UP FRONT (May 01, 2011)
water & wastewater
water & wastewater
Sanitation technologies needed for disasters
Americana 2011 was held in Montreal on March 22-24 at the Palais des Congrès. Consulting engineering firms were well represented, with Golder and AMEC acting as key sponsors. Firms such as Genivar, Dillon, BPR and TetraTech also had people making presentations.
One session that stood out was “Water Supply and Sanitation in Natural and Manmade Disasters.” With the triple disaster in Japan under way and the Haiti earthquake and Asian tsunami still being dealt with, questions about providing water and wastewater infrastructure to people suffering under such dire circumstances struck a chord.
Presenter Caetano Dorea, P.Eng., a young academic from Laval University who has worked for Oxfam and spent time in Aceh after the 2009 tsunami, said that analyses show that in most disasters the priority should be to deliver a larger quantity of “good” quality water, rather than labouring to provide a smaller stream of “excellent” quality. Units such as reverse osmosis or ozone chambers therefore aren’t the best immediate answer: “If it looks complicated, it probably is complicated, and it will be expensive,” he said.
While there are many solutions for providing clean drinking water in emergencies, efforts to provide technologies for clean sanitation are “lagging far behind,” said Dorea. “We’re looking for the holy grail in terms of sanitation technology.”
Knight Piesold wins top CEBC award
Consulting Engineers of B.C. handed out its 2011 Awards for Engineering Excellence at the new Vancouver Convention Centre on March 5.
Jack Lee, P.Eng., president of the association, pointed out that B.C.’s engineering sector contributes $2 billion contribution to the economy.
The Lieutenant Governor’s Award for Engineering Excellence went to the East Toba and Montrose Hydroelectric Project in Powell River, B.C. by Knight Piésold (natural resources, energy & industry category).
Awards of excellence went to the Arena Stage Performing Arts Centre, Washington, DC by Fast + Epp Structural Engineers (buildings); Duncan-Bateson Pump Station, Kent, by Opus DaytonKnight (municipal). Sheikh Zayed Bridge, Abu Dhabi City, UAE by Buckland & Taylor Ltd. (transportation); and Managing Rising Flood Waters in Prince George, B.C. by Northwest Hydraulic Consultants (soft engineering).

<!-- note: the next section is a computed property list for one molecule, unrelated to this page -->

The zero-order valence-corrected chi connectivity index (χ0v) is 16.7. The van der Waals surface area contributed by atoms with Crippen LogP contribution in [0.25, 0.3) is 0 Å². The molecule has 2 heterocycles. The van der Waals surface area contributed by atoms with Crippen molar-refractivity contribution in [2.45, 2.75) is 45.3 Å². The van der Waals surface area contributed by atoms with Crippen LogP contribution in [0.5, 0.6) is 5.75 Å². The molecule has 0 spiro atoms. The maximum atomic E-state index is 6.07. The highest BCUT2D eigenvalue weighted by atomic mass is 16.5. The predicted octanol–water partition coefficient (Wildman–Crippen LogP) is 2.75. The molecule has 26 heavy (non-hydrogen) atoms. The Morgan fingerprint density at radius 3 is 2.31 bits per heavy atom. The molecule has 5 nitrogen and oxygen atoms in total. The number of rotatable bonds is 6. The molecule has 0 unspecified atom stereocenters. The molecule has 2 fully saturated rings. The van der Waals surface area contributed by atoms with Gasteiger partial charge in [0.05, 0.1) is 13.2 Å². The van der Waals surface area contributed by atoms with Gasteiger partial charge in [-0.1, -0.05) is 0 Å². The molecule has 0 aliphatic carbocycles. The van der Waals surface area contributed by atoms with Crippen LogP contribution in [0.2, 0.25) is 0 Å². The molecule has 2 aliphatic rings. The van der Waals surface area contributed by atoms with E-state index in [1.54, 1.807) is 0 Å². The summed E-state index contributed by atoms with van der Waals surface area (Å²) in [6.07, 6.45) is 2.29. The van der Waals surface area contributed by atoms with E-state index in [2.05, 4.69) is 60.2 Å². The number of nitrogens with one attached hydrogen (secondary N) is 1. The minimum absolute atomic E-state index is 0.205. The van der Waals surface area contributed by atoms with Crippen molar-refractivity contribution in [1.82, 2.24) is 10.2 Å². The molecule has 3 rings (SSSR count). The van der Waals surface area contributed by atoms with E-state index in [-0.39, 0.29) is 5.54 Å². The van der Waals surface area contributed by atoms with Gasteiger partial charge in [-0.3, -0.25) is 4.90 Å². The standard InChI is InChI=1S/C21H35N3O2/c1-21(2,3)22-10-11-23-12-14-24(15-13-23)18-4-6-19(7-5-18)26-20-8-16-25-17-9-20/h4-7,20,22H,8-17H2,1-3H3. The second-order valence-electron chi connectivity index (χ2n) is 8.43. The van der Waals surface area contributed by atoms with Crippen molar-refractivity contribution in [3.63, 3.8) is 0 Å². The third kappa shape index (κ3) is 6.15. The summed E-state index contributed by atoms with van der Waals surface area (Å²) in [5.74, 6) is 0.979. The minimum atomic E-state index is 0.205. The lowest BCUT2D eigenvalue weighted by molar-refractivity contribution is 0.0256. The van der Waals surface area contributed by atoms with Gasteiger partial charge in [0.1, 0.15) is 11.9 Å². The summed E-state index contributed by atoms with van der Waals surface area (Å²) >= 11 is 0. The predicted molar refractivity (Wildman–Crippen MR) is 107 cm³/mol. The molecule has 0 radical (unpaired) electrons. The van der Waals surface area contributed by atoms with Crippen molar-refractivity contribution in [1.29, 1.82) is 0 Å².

Neil Cumming, P.Eng. of Levelton Consultants in Richmond won the Meritorious Achievement Award. The Young Consulting Engineer Award went to Joel McAllister, P.Eng. of Opus Dayton-Knight in Abbotsford.
Civil engineers supply to fall
Engineers Canada released a labour market study on April 11. Chantal Guay, P.Eng., chief executive officer of the Ottawa-based organization, said that Engineering Labour Market Conditions 2009-2018 will benefit many groups, including students and human resources departments, “as it identifies which disciplines and areas of the country will need engineers in the next seven years.”
According to the news release, the study results suggest that “while levels of immigration and Canadian graduation established in 2008-2009 are likely sufficient to balance markets across the coming decade, issues such as replacement demands related to retirements in many occupations will add to current challenges in recruiting experienced engineers.”
The report found that on balance the supply of civil engineers wi Richard Lay ll fall from now until 2018, a factor which is related to the aging workforce and “relatively low registrations in post secondary programs compared to other disciplines.” It noted that the age profile of civil engineers is older than the average for all engineers.